Bitcoin Price Experiences Volatility Spikes as Exchange Outflows Increase & Stablecoin Use Surges
Bitcoin’s price has been undergoing some high intensity, short-term volatility over roughly the last week as the price dropped precipitously on August 28th, triggered by a large sell order on Coinbase, which is one of the 3 exchanges that feed into the critical BitMEX index mark price. Subsequently, the price violently rebounded off the lower support at roughly $9,300 and skyrocketed to nearly $10,800 — with the price now sitting around $10,600.
The moves were accompanied by some unusual spikes in activity among stablecoins after a lull in stablecoin volume. Similarly, exchange inflow and outflow metrics provided by TokenAnalyst indicate that increasingly trending outflows from exchanges point to positive price sentiment on Bitcoin.
That sentiment is reflected by some major upcoming events for BTC, including the rollout of Bakkt’s secure custodial warehouse storage for bitcoins on September 6th, the VanEck-SolidX ETF decision by the SEC later this month, and a flood of new stablecoins to the crypto markets.
Stablecoins Surging & Outflows Increasing
According to the analysis presented in CoinMetrics’ most recent State of The Network Report, the large sell-off of Bitcoin on spot markets on August 28th was precipitated by three large sells of 72 BTC on Coinbase, triggering a cascade of sell orders likely managed by scalping and trading bot algorithms.
CoinMetrics concluded that the price action was likely legitimate, as opposed to manipulated like previous large sell-offs, which are engineered on spot markets that feed into BitMEX’s index price (i.e., Kraken, Coinbase, Bitstamp) to trigger liquidations of leveraged positions on BitMEX and capitalize on sharp price movements in a certain direction.
Bitcoin’s price crashed to support around $9,300 within a few hours, only to aggressively bounce off the lower support and touch the major resistance at $10,800 several days later on September 4th.
The volatility in BTC coincided with some noticeable upticks in exchange inflows/outflows as reported by TokenAnalyst. According to their research, exchange outflows are outpacing inflows, a typically bullish sentiment representing the accumulation of an asset, following a net outflow from all indexed TokenAnalyst exchanges of $57 million between August 29th and September 2nd. In particular, total daily flows were under $100 million on August 31st before exploding parallel to the price and peaking on September 3rd.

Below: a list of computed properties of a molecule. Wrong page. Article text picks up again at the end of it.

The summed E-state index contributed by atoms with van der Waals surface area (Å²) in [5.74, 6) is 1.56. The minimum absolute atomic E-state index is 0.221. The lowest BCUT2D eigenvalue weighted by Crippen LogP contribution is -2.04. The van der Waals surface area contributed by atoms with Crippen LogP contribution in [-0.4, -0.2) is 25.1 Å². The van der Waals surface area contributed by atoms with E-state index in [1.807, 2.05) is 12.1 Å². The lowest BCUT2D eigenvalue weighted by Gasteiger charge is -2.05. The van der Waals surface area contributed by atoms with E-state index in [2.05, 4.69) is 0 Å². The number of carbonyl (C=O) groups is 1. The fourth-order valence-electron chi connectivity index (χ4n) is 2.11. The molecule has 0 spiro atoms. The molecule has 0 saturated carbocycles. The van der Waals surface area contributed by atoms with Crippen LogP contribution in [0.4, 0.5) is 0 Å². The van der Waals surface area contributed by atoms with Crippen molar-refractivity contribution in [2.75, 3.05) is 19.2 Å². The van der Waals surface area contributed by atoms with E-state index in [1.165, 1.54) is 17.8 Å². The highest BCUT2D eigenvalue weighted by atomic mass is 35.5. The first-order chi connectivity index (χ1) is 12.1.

Bitcoin’s exchange outflows experienced a 19 percent week on week increase.
Stablecoins, which play the vital role of stable trade pegs on exchanges during periods of volatility, also revealed some intriguing activity over the last week.
TokenAnalyst detailed how stablecoin on-chain flows tripled on September 2nd, coinciding with Bitcoin’s aggressive price rebound from the $9,300 support. Additionally, $51 million of stablecoins left exchanges on September 3rd.
CoinMetrics documented the summer activity of stablecoins over a broader horizon, revealing that the major stablecoins Dai, Paxos, and USDC all exhibited strong growth. Similarly, Tether underwent moderate growth, holding on to its dominant grip on the stablecoin market, with its market cap (for both Omni & ERC-20) orders of magnitude ahead of the competition.
Interestingly, Gemini Dollars, which was ostensibly the first stablecoin to introduce a form of interest rates — has been declining in usage and market cap throughout the summer.
Bitcoin’s Market Dominance Continues as Futures Contracts Simmer
Outside of the volatility of Bitcoin’s spot price, altcoins have been deteriorating in price and broader community sentiment.
The wait for “alt season” continues, as bagholders of low cap altcoins continue to suffer significant price depreciation, particularly against BTC trading pairs. Bitcoin’s market dominance is now approaching 71 percent, which is at levels close to where it was before the ICO craze boomed in Q3 2017.
The CM Bletchley Indexes, which catalog market caps of baskets of altcoins compared to Bitcoin and higher cap altcoins, once again exposed the worst-performing drawdowns among the lowest cap altcoins — Bletchley 20 and 40. Bletchley Index returns vs. BTC continue their decline, which mirrors the snowballing dominance (~70.9 percent) of Bitcoin in the broader crypto markets.
The Bitcoin futures market also remains unsteady, with recent price action spikes leading to roughly $960 million in open interest on BitMEX, volumes anything but consistent, and leveraged shorts slightly outpacing longs on CME.
However, according to Skew Markets, total open interest on CME Bitcoin Futures has remained relatively consistent over the last two months. Reports that CME Group may imminently launch another Bitcoin options product may also accelerate open interest in Bitcoin futures across the board, including offshore, leading derivatives exchanges like BitMEX and Deribit.
Overall, the recent ebbs and flows in Bitcoin’s spot price are not unusual but broke an extended period of consolidation through most of August. The September to December runway typically ends up being a pivotal point in yearly Bitcoin price action and wider crypto developments, so as Bakkt prepares to roll out physically-delivered futures to US institutions, expect some fireworks over the next several months.